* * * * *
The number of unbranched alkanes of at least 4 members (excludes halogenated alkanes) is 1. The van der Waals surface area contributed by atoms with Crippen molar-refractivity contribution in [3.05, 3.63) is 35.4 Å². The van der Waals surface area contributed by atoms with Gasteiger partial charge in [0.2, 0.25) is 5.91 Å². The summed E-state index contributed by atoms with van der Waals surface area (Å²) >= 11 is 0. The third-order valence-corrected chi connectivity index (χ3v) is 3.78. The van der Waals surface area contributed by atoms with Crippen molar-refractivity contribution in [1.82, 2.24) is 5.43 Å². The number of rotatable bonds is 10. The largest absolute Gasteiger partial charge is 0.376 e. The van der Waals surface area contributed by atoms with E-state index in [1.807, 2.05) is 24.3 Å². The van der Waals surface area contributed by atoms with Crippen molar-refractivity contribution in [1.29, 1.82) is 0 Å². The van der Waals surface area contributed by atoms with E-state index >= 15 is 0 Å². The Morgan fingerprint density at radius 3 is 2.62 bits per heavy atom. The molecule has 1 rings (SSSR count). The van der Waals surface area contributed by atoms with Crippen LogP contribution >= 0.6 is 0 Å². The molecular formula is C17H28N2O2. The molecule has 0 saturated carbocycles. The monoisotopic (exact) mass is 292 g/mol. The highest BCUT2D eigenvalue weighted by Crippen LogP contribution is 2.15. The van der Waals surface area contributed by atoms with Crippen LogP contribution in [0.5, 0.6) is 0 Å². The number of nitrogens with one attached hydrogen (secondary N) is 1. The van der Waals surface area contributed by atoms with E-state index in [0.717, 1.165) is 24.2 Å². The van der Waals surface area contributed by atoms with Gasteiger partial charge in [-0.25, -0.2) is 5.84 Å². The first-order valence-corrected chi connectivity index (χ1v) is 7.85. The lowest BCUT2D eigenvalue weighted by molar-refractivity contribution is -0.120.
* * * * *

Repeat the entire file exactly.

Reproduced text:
The number of unbranched alkanes of at least 4 members (excludes halogenated alkanes) is 1. The van der Waals surface area contributed by atoms with Crippen molar-refractivity contribution in [3.05, 3.63) is 35.4 Å². The van der Waals surface area contributed by atoms with Gasteiger partial charge in [0.2, 0.25) is 5.91 Å². The summed E-state index contributed by atoms with van der Waals surface area (Å²) >= 11 is 0. The third-order valence-corrected chi connectivity index (χ3v) is 3.78. The van der Waals surface area contributed by atoms with Crippen molar-refractivity contribution in [1.82, 2.24) is 5.43 Å². The number of rotatable bonds is 10. The largest absolute Gasteiger partial charge is 0.376 e. The van der Waals surface area contributed by atoms with E-state index in [1.807, 2.05) is 24.3 Å². The van der Waals surface area contributed by atoms with Crippen molar-refractivity contribution in [1.29, 1.82) is 0 Å². The van der Waals surface area contributed by atoms with E-state index >= 15 is 0 Å². The Morgan fingerprint density at radius 3 is 2.62 bits per heavy atom. The molecule has 1 rings (SSSR count). The van der Waals surface area contributed by atoms with Crippen LogP contribution >= 0.6 is 0 Å². The molecular formula is C17H28N2O2. The molecule has 0 saturated carbocycles. The monoisotopic (exact) mass is 292 g/mol. The highest BCUT2D eigenvalue weighted by Crippen LogP contribution is 2.15. The van der Waals surface area contributed by atoms with Crippen LogP contribution in [0.5, 0.6) is 0 Å². The number of nitrogens with one attached hydrogen (secondary N) is 1. The van der Waals surface area contributed by atoms with E-state index in [0.717, 1.165) is 24.2 Å². The van der Waals surface area contributed by atoms with Gasteiger partial charge in [-0.25, -0.2) is 5.84 Å². The first-order valence-corrected chi connectivity index (χ1v) is 7.85. The lowest BCUT2D eigenvalue weighted by molar-refractivity contribution is -0.120.